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International Fetal Alcohol Spectrum Disorder Awareness Day – September 9th 2014

Join us for a panel discussion on living with FASD


August 28, 2014 –The ninth day of the ninth month, chosen as International Fetal Alcohol Spectrum Disorder (FASD) Awareness Day, represents the nine months of pregnancy that should be alcohol-free. Interlake-Eastern Regional Health Authority (RHA) is recognizing this day by hosting a panel discussion that includes adults living with FASD. Through a program called Visions & Voices, these people are seeking to reduce the stigma of FASD, encourage healthy living and increase awareness of FASD. The public event will be held at Selkirk United Church, 202 McLean Avenue in Selkirk from 1 to 3 p.m. on September 9.


FASD diagnostic coordinator, Sherisse Picklyk Dear said preparations for the International FASD Awareness Day event are well underway.


“Three speakers from Visions & Voices will be sharing their personal stories. They are role models who each have unique struggles and accomplishments. We are very fortunate they are willing to share their experiences with us and answer questions,” Picklyk Dear said.


Along with the presenters from Visions & Voices, there will also be a community partners and services fair providing information on support services that are available across the region.


“Representatives from Growing Years, mental health, Behavioral Health Services and others will join us on September 9 to answer questions,  provide additional information on FASD and talk about what it can mean to live with an FASD diagnosis,” said Picklyk Dear.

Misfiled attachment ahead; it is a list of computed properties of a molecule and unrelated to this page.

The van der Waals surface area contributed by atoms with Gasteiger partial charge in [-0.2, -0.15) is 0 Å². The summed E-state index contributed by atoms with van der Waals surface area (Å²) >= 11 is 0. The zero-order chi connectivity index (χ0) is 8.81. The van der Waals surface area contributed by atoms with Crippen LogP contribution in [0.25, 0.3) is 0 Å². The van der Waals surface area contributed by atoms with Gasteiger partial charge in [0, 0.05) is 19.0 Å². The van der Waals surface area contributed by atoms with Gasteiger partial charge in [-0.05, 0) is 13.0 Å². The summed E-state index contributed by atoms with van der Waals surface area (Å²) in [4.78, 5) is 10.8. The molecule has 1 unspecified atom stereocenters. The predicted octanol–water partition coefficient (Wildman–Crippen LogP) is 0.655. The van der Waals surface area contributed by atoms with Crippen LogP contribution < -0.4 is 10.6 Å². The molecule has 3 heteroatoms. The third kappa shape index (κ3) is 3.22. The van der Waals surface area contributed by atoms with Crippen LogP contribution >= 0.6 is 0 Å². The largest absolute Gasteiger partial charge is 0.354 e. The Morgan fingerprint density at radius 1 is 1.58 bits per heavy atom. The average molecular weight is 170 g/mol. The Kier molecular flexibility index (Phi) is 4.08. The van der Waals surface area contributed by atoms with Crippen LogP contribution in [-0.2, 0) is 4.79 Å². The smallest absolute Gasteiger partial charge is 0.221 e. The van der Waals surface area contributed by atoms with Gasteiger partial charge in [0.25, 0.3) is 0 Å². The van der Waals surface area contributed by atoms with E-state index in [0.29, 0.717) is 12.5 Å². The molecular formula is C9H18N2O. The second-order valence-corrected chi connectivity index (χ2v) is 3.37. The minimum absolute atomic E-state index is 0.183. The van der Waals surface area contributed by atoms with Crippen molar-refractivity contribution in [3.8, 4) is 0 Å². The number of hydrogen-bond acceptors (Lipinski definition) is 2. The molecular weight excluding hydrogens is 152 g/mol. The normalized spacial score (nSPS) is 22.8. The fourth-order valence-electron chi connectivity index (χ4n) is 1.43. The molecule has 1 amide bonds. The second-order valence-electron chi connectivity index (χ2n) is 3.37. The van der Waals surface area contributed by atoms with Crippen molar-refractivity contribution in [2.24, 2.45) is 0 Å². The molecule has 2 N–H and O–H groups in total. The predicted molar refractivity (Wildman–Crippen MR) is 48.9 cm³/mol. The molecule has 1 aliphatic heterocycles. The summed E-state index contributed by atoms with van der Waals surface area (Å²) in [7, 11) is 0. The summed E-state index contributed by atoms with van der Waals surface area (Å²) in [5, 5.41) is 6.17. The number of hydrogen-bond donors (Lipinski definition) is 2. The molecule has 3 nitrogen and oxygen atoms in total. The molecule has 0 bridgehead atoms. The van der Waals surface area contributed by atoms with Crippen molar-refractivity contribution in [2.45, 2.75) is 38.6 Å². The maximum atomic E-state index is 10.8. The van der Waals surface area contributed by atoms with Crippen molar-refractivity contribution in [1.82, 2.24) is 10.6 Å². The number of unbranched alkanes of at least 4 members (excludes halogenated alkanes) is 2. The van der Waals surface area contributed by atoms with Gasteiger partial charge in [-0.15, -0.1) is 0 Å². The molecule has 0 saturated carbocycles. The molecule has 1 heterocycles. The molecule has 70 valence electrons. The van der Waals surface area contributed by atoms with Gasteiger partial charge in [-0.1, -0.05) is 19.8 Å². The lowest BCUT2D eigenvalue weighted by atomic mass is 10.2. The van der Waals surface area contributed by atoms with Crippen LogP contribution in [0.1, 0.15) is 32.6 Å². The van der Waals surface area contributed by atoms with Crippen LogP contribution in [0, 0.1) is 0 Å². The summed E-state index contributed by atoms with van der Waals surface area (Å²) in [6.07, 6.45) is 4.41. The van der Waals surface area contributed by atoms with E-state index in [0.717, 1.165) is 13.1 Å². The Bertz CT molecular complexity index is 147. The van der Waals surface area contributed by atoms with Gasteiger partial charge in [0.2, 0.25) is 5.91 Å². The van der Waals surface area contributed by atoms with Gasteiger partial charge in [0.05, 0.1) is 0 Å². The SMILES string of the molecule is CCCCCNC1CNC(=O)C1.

FASD is a lifelong disability that impacts individuals, their families and society. Effects can vary from mild to severe and may include a range of physical, brain and central nervous system disabilities, as well as cognitive, behavioral and emotional issues.


FASD is often called a “hidden” or “invisible” disability because most people affected do not have any associated noticeable physical features. While individuals may share common characteristics, every individual is unique with their own strengths and challenges. Individuals with FASD are more likely to have trouble with memory, understanding cause and effect (consequences), getting used to changes in routines, managing a lot of different sensations at one time, learning life skills and forming and keeping healthy relationships.


FASD is the leading known cause of developmental disability among Canadians. Approximately one per cent of all babies born in Canada each year have FASD. This mean there are about 130 FASD related births each year in Manitoba. The Interlake-Eastern region is one of the top three regions for women who reported drinking while pregnant and for the number of children diagnosed with FASD.

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